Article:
Statement on the ratification of the Paris Agreement by South Africa

2 November 2016

The African Climate Reality Project congratulates the South African Government on the ratification of the Paris Agreement! We welcome this decision a few days before the Agreement enters into force on 4 November 2016, as it resolutely sets the country to implement urgently-needed mitigation and adaptation measures to build a low-carbon, climate-resilient and inclusive future.

However, we concur with the scientific analysis pointing to the fact that South Africa’s commitment to reducing its carbon emissions, as per the peak-plateau-decline emissions trajectory proposed in its Intended Nationally Determined Contribution (INDC), is not consistent with limiting warming to below 2°C –  let alone 1.5°C – as pledged under the Paris Agreement. In fact, it is projected that global warming would exceed 3–4°C should most other countries follow South Africa’s approach.

Based on its peak-plateau-decline trajectory, South Africa’s emissions are projected to peak between 2020-2025, plateau for about a decade at between 398 and 614 MtCO2e and then decline to between 212–428 MtCO2e by 2050. Based on the scientific evidence and projections available, we advocate that South Africa should bring its carbon emissions to maximum 200 MtCO2e by 2030 in order to make a fair contribution (based on the country’s past and current emissions) to the mitigation of global CO2. In other words, this means that South Africa needs to curb its emissions much sooner and much more drastically than proposed in its Nationally Determined Contribution.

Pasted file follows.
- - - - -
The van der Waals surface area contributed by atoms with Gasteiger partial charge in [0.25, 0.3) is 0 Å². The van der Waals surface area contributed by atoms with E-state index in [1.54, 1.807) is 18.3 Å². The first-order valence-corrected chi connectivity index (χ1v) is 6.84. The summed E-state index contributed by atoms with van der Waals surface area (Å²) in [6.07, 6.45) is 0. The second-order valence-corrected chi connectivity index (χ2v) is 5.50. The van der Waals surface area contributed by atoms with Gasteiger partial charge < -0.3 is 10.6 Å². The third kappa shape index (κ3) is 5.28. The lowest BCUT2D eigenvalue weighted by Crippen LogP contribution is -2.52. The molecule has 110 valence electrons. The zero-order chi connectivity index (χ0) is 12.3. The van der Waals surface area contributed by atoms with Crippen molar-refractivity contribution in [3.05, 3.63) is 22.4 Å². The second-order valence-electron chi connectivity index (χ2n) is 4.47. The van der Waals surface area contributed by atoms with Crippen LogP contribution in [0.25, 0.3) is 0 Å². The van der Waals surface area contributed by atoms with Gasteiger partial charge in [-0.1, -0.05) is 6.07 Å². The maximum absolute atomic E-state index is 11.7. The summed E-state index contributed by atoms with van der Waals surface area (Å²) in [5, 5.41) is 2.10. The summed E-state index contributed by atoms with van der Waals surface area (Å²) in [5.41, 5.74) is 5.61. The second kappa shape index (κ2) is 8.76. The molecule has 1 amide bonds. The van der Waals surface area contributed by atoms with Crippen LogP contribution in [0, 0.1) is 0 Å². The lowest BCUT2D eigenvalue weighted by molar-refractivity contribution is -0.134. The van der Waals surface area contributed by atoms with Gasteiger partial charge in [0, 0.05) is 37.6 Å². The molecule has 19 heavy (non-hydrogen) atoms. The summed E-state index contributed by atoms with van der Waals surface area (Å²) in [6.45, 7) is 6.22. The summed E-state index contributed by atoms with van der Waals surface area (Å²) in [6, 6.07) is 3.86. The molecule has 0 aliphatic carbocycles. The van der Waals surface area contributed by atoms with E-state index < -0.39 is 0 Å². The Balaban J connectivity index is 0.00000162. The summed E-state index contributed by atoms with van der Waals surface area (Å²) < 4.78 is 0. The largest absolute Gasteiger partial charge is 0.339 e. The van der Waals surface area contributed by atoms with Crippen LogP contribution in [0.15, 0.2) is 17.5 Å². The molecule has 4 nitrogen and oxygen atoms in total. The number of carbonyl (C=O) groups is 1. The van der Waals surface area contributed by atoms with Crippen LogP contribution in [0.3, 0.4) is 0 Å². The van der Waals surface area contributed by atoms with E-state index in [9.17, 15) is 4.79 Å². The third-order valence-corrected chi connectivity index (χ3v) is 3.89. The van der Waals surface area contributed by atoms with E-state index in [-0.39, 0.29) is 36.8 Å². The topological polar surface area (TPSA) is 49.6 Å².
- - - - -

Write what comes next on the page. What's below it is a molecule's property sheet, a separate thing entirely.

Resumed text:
Thus the ACRP calls on the country to review and set more ambitious emissions reduction targets (set points rather than ranges). This review process should be undertaken without delay, in a transparent and inclusive fashion together with relevant research, industry and civil society players.

Simultaneously, the ACRP encourages the South African Government to create an even more conducive environment for the further deployment of renewable energy, particularly of wind and solar PV power. We also call on the government to review the current Integrated Resource Electricity Plan (IRP) 2010–2030 in favour of a swift and well-planned divestment from coal generation and transition to low-carbon energy generation by 2030.